Skip to main content

The Clemson football program has fielded some incredible talent throughout the years.

From the leather helmet days of Banks McFadden to a swag surfin’ Christian Wilkins under the lights of Death Valley, Clemson has enjoyed a wealth of talent on the gridiron.

Here are some of the best players to ever don the Paw for Clemson University and briefly explain how they made the list for an All-time Clemson football team:

Quarterback

Deshaun Watson (2014-2016)

Some of these selections won’t require much explaining and Watson undoubtedly fits the bill. Watson was a two-time Davey O'Brien Award winner and a two-time Heisman Trophy finalist. He guided the Tigers to a pair of national championship game appearances, including a 2016 title. The Gainesville, Ga., native left Clemson with 10,163 passing yards and 90 touchdowns.

Running Backs

Raymond Priester (1994-1997)

Some have argued Priester is the best back in Clemson history and the record books certainly support the claim. Priester tallied a school-record 14 career 100-yard performances, started the most games st running back (42) and posted a program-best 31 straight starts. He had three 1,000-yard seasons and was only 34 yards shy of 4,000 rushing yards for his career.

Travis Etienne (2017-2020)

Completed one of the most prolific careers in Clemson, ACC and college football history across the 2017-20 seasons … rushed 686 times for 4,952 yards with 70 rushing touchdowns and caught 102 passes for 1,155 and eight receiving touchdowns in 1,852 career snaps over 55 games (42 starts) … part of a senior class that helped Clemson to four ACC titles, four College Football Playoff berths, two national championship appearances and a national title, all while becoming the first FBS senior class since 2010 to go undefeated at home (27-0 at Death Valley) … NCAA FBS record holder for most career games scoring a touchdown (46 of his 55 career games), breaking the mark held by San Diego State’s Donnel Pumphrey … ACC career record-holder for rushing yards (4,952), total touchdowns (78), rushing touchdowns (70) and points (468).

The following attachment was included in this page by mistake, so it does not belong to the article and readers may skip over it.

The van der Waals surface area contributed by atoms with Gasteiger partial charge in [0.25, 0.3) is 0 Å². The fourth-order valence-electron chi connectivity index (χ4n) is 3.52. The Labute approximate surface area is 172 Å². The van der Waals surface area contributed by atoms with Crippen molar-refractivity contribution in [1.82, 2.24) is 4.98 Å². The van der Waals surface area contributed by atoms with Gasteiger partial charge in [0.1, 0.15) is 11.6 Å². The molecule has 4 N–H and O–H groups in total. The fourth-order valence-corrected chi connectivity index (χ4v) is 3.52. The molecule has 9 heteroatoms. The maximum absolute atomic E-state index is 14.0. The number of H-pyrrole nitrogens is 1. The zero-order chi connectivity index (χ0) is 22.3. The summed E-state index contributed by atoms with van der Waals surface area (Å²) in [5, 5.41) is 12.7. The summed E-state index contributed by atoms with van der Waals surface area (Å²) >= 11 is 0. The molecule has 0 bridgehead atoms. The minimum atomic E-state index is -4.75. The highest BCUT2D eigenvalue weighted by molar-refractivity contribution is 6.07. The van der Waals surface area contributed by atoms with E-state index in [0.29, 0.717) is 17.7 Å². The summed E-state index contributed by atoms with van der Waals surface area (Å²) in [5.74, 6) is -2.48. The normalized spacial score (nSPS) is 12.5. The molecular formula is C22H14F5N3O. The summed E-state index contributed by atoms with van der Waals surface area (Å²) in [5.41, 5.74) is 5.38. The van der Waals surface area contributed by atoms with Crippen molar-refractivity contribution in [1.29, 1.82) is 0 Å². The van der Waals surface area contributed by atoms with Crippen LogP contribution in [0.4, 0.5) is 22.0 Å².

Wide Receivers

Sammy Watkins (2011-2013)

Arguably the biggest recruiting win in the Dabo Swinney era, Watkins was highly regarded as one of the most explosive players in all of college football during his time at Clemson. In only three seasons, he compiled 240 receptions for 3,391 yards and 27 touchdowns. He holds numerous school records including career receptions, receiving yards and 100-yard receiving games. He’s a three-time, first-team All-American.

Deandre Hopkins catches a pass for a first down in the fourth quarter of Clemson's 2012 Chick-Fil-A Bowl win over LSU. 

Deandre Hopkins catches a pass for a first down in the fourth quarter of Clemson's 2012 Chick-Fil-A Bowl win over LSU. 

DeAndre Hopkins (2010-2012)

The hometown favorite often referred to as “Nuk”, Hopkins recorded 3,020 receiving yards (second in school history) for 27 career touchdowns (tied for first in school history). He had at least one catch in each of his final 36 career games. He's widely remembered for his unbelievable, sliding, 26-yard grab from Tajh Boyd on fourth-and-16, which set up Chandler Catanzaro’s game-winning 37-yard field goal as time expired in the 2012 Chick-Fil-A Bowl against LSU.

Tee Higgins (2017-2019)

Higgins matched Watkins and Hopkins with 27 career touchdowns through the air. Most known for his vertical prowess, reliable hands and uncanny catch radius, the Oak Ridge, Tenn., native racked up 2,248 yards and leaves Clemson as the only player to record double-digit touchdown receptions in consecutive seasons.

Tight End

Bennie Cunningham was a local legend at Seneca High School prior to a legendary collegiate career at Clemson and professionally with the Pittsburgh Steelers.

Bennie Cunningham was a local legend at Seneca High School prior to a legendary collegiate career at Clemson and professionally with the Pittsburgh Steelers.

Bennie Cunningham (1972-1975)

Another local legend makes the All-Time Clemson roster with Seneca, S.C., native. Cunningham was a two-time, first-team All-American and was the first African-American in school history to garner the honor. He had 64 receptions for 1,044 yards and 17 career touchdowns, including seven in 1974.

Offensive Line

Joe Bostic (1975-1978)